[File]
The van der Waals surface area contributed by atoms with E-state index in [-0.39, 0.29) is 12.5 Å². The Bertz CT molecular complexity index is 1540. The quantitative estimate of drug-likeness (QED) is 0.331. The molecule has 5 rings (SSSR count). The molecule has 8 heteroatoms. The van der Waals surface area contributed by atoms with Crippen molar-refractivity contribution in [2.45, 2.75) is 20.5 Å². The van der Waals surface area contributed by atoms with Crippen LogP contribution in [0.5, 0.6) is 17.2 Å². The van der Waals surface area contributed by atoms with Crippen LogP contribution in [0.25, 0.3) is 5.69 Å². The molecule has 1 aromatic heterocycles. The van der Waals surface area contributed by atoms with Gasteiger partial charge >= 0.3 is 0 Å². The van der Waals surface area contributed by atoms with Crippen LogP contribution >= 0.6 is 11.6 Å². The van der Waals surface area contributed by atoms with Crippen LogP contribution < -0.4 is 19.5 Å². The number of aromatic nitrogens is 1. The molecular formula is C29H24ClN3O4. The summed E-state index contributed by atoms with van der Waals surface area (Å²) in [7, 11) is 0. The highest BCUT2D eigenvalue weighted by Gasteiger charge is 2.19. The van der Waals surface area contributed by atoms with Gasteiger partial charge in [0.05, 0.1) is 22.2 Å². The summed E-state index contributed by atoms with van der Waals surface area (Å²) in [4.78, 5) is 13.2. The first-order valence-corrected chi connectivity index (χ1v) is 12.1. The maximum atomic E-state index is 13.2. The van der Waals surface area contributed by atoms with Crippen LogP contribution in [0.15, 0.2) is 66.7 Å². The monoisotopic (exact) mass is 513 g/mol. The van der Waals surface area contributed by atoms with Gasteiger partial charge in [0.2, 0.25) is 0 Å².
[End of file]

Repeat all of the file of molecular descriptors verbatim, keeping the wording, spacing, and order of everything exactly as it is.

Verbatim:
The van der Waals surface area contributed by atoms with E-state index in [-0.39, 0.29) is 12.5 Å². The Bertz CT molecular complexity index is 1540. The quantitative estimate of drug-likeness (QED) is 0.331. The molecule has 5 rings (SSSR count). The molecule has 8 heteroatoms. The van der Waals surface area contributed by atoms with Crippen molar-refractivity contribution in [2.45, 2.75) is 20.5 Å². The van der Waals surface area contributed by atoms with Crippen LogP contribution in [0.5, 0.6) is 17.2 Å². The van der Waals surface area contributed by atoms with Crippen LogP contribution in [0.25, 0.3) is 5.69 Å². The molecule has 1 aromatic heterocycles. The van der Waals surface area contributed by atoms with Gasteiger partial charge >= 0.3 is 0 Å². The van der Waals surface area contributed by atoms with Crippen LogP contribution >= 0.6 is 11.6 Å². The van der Waals surface area contributed by atoms with Crippen LogP contribution < -0.4 is 19.5 Å². The number of aromatic nitrogens is 1. The molecular formula is C29H24ClN3O4. The summed E-state index contributed by atoms with van der Waals surface area (Å²) in [7, 11) is 0. The highest BCUT2D eigenvalue weighted by Gasteiger charge is 2.19. The van der Waals surface area contributed by atoms with Gasteiger partial charge in [0.05, 0.1) is 22.2 Å². The summed E-state index contributed by atoms with van der Waals surface area (Å²) in [4.78, 5) is 13.2. The first-order valence-corrected chi connectivity index (χ1v) is 12.1. The maximum atomic E-state index is 13.2. The van der Waals surface area contributed by atoms with Crippen LogP contribution in [0.15, 0.2) is 66.7 Å². The monoisotopic (exact) mass is 513 g/mol. The van der Waals surface area contributed by atoms with Gasteiger partial charge in [0.2, 0.25) is 0 Å².